|The command ship used by Servalan to travel from Space Command HQ to Exbar. It looked like a pursuit ship, and may have been the modified Mark I pursuit ship Avon and Cally saw leaving Goth. It had a safe maximum speed of Time Distort 9, and an absolute maximum of TD-10.|
Senior officials on Auron, male and female respectively. CA 1 referred to a Council of which these two may or may not have been members. He also described Cally as "that young rebel" which shows he at least knew of her, possibly personally before her departure from Auron. Being of an older generation, CA 1 and CA 2 were probably not very or not at all psi-developed. Since Avon et al developed the disease introduced by Servalan, CA 1 and CA 2 probably did likewise. Servalan ordered them to be taken out and shot, after which no more was seen of them.
Doctor in the dome city - one of his/er patients was Payter Fen.
Flamboyant, archaically dressed lieutenant of the Thaarn, who welcomed the
crew of the Liberator to Crandor, describing himself as the chief
executive of the Thaarn, come to negotiate a price for the herculanium in
Liberator. He wielded a neuronic whip, which he used to question
Dayna and a recalcitrant Tarrant. He was last seen struggling with Groff in
the Thaarn's control room, and presumably died when Crandor was destroyed.|
The title "caliph" comes from the arabic Khalifah, a successor, and was originally bestowed on the successors of Mahomet. Quite why the Thaarn's lackey should choose such a title was not divulged.
Planet to which the Liberator was headed before Avon altered course for Terminal. Avon later told the crew to go there if he lost contact with them from Terminal. The ship would head there automatically twelve hours after his teleporting down anyway unless he returned earlier.
Jenna was asked by Largo on Callisto to run a cargo of shadow to Earth. She refused and was arrested soon after. This suggests that the "near worlds" she mentions in The Way Back are those colonised planets and moons in close proximity to Earth.
Callisto is the outermost large (or "Galilean") moon of Jupiter, with a diameter of 4,800 Km (marginally smaller than Mercury), orbiting Jupiter at a distance of 1.88 million km. It was discovered by Marius and Galileo (within a few days of each other) in 1610. Callisto's heavily-cratered surface has altered little since its early formation.
Some confusion surrounds Cally's origins. In Time Squad she declared
that she was sent from Auron to help the people of Saurian Major. In Dawn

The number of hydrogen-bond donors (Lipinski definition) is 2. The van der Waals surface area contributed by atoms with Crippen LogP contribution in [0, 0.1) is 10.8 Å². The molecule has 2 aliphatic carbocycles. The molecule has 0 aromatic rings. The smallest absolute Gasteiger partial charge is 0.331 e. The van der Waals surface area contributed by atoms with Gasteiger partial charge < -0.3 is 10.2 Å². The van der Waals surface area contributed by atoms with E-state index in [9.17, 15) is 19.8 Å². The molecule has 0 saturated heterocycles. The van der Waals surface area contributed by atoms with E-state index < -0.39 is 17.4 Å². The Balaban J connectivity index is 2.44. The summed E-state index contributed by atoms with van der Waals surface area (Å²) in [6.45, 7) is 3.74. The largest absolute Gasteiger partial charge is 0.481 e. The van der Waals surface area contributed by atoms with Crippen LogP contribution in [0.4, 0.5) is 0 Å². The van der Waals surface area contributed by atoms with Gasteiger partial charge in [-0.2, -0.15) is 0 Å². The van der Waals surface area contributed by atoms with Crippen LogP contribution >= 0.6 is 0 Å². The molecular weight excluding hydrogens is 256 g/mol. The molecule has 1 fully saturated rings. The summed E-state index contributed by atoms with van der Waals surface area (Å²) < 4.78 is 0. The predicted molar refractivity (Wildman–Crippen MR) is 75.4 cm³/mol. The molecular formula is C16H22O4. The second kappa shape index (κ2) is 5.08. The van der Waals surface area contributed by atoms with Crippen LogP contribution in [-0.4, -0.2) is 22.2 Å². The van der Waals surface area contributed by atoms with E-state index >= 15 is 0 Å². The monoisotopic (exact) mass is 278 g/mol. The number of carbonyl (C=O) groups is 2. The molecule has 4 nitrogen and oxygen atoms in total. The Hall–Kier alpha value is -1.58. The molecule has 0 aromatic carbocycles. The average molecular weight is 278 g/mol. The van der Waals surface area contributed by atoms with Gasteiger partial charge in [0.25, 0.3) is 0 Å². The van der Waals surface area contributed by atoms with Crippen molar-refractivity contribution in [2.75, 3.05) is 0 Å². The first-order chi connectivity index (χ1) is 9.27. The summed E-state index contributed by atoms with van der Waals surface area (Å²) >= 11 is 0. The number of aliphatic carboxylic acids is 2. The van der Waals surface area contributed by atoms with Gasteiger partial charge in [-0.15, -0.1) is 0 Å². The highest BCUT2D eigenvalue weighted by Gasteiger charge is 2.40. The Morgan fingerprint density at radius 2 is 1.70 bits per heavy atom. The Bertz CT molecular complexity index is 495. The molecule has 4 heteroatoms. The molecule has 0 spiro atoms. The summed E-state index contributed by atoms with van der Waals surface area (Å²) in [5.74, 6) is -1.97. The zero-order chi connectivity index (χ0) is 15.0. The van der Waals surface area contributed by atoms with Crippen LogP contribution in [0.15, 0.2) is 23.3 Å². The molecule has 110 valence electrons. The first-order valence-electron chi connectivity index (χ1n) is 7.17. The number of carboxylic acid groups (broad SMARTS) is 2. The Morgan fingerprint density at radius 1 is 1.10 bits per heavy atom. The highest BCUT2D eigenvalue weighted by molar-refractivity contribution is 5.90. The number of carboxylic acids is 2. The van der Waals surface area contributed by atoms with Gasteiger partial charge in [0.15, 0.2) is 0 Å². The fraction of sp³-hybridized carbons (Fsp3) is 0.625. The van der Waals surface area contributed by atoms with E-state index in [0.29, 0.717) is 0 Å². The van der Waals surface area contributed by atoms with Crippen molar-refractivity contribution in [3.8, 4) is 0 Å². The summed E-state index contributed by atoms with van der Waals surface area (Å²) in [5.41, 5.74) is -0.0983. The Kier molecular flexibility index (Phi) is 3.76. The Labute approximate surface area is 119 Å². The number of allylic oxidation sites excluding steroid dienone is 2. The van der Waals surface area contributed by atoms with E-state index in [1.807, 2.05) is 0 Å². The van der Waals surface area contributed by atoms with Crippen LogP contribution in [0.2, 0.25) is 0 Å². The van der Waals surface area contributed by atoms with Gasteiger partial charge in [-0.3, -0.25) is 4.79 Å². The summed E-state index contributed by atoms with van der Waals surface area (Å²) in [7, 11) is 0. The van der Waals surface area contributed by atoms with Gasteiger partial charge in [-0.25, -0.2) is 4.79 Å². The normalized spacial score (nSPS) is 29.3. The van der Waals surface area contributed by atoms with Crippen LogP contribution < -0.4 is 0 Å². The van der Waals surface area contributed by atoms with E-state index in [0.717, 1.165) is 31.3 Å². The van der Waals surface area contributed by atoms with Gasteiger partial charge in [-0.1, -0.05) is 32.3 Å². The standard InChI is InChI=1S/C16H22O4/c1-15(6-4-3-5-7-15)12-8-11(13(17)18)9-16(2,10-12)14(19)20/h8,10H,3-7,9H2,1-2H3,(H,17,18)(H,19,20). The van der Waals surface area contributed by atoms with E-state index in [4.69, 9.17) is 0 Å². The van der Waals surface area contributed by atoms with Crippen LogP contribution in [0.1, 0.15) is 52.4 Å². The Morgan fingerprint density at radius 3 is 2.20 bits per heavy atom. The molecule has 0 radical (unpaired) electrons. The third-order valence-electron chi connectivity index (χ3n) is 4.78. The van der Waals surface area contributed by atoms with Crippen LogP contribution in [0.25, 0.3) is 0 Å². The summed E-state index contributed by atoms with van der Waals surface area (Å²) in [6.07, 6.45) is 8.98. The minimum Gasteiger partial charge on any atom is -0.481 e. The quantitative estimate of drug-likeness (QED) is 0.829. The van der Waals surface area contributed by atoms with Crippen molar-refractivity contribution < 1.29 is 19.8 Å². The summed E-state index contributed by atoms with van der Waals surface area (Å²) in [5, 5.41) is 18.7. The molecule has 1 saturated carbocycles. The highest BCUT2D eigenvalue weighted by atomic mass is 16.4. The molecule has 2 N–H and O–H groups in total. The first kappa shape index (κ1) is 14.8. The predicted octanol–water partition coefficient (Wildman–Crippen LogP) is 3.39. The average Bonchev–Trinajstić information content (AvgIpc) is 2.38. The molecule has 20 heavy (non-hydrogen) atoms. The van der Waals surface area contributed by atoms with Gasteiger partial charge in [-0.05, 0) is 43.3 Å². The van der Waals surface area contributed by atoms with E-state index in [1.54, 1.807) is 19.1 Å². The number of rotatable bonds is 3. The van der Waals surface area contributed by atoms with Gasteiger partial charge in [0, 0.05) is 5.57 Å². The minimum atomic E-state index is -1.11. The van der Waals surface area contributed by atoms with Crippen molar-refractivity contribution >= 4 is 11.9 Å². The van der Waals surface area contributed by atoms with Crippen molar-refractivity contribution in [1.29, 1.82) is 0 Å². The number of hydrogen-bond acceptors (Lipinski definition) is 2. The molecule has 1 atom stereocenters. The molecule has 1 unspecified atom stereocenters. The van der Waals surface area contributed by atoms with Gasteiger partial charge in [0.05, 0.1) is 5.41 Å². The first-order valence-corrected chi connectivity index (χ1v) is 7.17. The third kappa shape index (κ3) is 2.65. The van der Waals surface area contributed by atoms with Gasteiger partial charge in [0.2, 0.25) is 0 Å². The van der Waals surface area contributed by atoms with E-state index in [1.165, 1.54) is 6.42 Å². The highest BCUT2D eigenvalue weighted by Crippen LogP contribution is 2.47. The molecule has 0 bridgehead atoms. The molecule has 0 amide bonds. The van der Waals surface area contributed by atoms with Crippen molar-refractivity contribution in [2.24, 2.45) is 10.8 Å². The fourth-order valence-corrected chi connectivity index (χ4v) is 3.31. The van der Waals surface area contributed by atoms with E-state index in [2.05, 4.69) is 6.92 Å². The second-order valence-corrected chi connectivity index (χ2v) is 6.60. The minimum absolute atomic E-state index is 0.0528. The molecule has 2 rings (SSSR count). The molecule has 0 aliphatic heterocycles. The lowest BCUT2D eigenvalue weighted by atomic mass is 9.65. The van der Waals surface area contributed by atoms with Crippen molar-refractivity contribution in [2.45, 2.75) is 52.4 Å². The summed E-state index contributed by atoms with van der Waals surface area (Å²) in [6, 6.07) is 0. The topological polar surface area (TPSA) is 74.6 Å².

of the Gods, however, Tarrant asked her what she did to upset her people,
and she admitted to being an exile in Children of Auron. CA 1
described her as a "rebel".|
She first appeared carrying a flimsy-looking rifle (which was never seen
again in future episodes), preparing for a suicide mission against the
Federation communications relay station on Saurian Major. Her guerilla
experience surfaced again in Duel, where she expressed approval of
Blake's tactics in stalking Travis. |
Significant brawls: In unarmed combat she had a mixed record, losing to Blake in Time Squad, being knocked unconscious by the substitute Avalon in Project Avalon, by Gan in Breakdown, overpowered by Ensor Jr in Deliverance, and Mori's troopers in Volcano. She was overpowered by Sherm whilst grappling with Bayban. She had to be rescued by Tarrant from a link on Terminal. She also needed to be restrained by Blake in The Web. On the other hand, she incapacitated a trooper in Seek-Locate-Destroy and another in Bounty, Molok in Hostage, another trooper in Children of Auron, and one of Sula's rebels in Rumours of Death.
Bodycount: She seemed quite prepared to kill Travis in
Seek-Locate-Destroy, but was restrained from doing so by Blake. Her
first actual kill came as late as City at the Edge of the World, where
she shot two of Bayban's men, one of them being Sherm. She also offered to
kill Bayban. She later shot a link on Terminal. She also fired on and
destroyed a gunship from Freedom City in Shadow after issuing two
In Shadow with Moon Discs
Captured by: Travis in Seek-Locate-Destroy, by the Amagons (along with
the rest of the crew) in Bounty, by the Altas (again with everyone
else) in Redemption, by the Federation in Horizon, by Molok in
Hostage, by the Chengans in Powerplay, by Mori in
Volcano, the Thaarn in Dawn of the Gods, by Servalan in
Children of Auron, by the Ultra in Ultraworld, and by Servalan
again (along with everyone else) in Terminal. Only in Dawn of the
Gods did she manage to escape entirely unaided, though in Hostage